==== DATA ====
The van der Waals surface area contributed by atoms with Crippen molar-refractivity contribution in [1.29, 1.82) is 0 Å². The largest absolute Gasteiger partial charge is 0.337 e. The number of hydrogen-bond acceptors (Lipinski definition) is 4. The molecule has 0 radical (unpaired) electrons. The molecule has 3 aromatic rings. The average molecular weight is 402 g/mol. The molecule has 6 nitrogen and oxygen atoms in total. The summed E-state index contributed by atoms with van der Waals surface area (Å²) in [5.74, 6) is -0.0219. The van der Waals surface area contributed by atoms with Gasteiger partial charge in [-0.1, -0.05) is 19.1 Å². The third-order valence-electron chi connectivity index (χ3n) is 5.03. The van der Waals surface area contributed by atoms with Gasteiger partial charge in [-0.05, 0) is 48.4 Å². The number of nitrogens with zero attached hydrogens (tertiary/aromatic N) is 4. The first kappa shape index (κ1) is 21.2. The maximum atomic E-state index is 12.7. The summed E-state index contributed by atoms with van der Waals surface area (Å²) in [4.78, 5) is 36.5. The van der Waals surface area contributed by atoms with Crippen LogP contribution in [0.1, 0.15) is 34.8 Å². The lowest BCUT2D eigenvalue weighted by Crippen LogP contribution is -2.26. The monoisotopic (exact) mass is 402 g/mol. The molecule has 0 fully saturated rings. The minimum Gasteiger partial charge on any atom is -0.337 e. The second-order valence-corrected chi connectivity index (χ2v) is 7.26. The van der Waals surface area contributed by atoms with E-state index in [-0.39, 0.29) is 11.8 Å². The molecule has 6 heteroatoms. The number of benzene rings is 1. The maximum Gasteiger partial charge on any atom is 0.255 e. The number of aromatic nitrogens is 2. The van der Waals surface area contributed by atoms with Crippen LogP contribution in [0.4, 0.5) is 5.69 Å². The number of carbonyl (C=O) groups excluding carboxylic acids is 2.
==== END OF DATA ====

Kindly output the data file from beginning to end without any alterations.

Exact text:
The van der Waals surface area contributed by atoms with Crippen molar-refractivity contribution in [1.29, 1.82) is 0 Å². The largest absolute Gasteiger partial charge is 0.337 e. The number of hydrogen-bond acceptors (Lipinski definition) is 4. The molecule has 0 radical (unpaired) electrons. The molecule has 3 aromatic rings. The average molecular weight is 402 g/mol. The molecule has 6 nitrogen and oxygen atoms in total. The summed E-state index contributed by atoms with van der Waals surface area (Å²) in [5.74, 6) is -0.0219. The van der Waals surface area contributed by atoms with Gasteiger partial charge in [-0.1, -0.05) is 19.1 Å². The third-order valence-electron chi connectivity index (χ3n) is 5.03. The van der Waals surface area contributed by atoms with Gasteiger partial charge in [-0.05, 0) is 48.4 Å². The number of nitrogens with zero attached hydrogens (tertiary/aromatic N) is 4. The first kappa shape index (κ1) is 21.2. The maximum atomic E-state index is 12.7. The summed E-state index contributed by atoms with van der Waals surface area (Å²) in [4.78, 5) is 36.5. The van der Waals surface area contributed by atoms with Crippen LogP contribution in [0.1, 0.15) is 34.8 Å². The lowest BCUT2D eigenvalue weighted by Crippen LogP contribution is -2.26. The monoisotopic (exact) mass is 402 g/mol. The molecule has 0 fully saturated rings. The minimum Gasteiger partial charge on any atom is -0.337 e. The second-order valence-corrected chi connectivity index (χ2v) is 7.26. The van der Waals surface area contributed by atoms with E-state index in [-0.39, 0.29) is 11.8 Å². The molecule has 6 heteroatoms. The number of benzene rings is 1. The maximum Gasteiger partial charge on any atom is 0.255 e. The number of aromatic nitrogens is 2. The van der Waals surface area contributed by atoms with Crippen LogP contribution in [0.4, 0.5) is 5.69 Å². The number of carbonyl (C=O) groups excluding carboxylic acids is 2.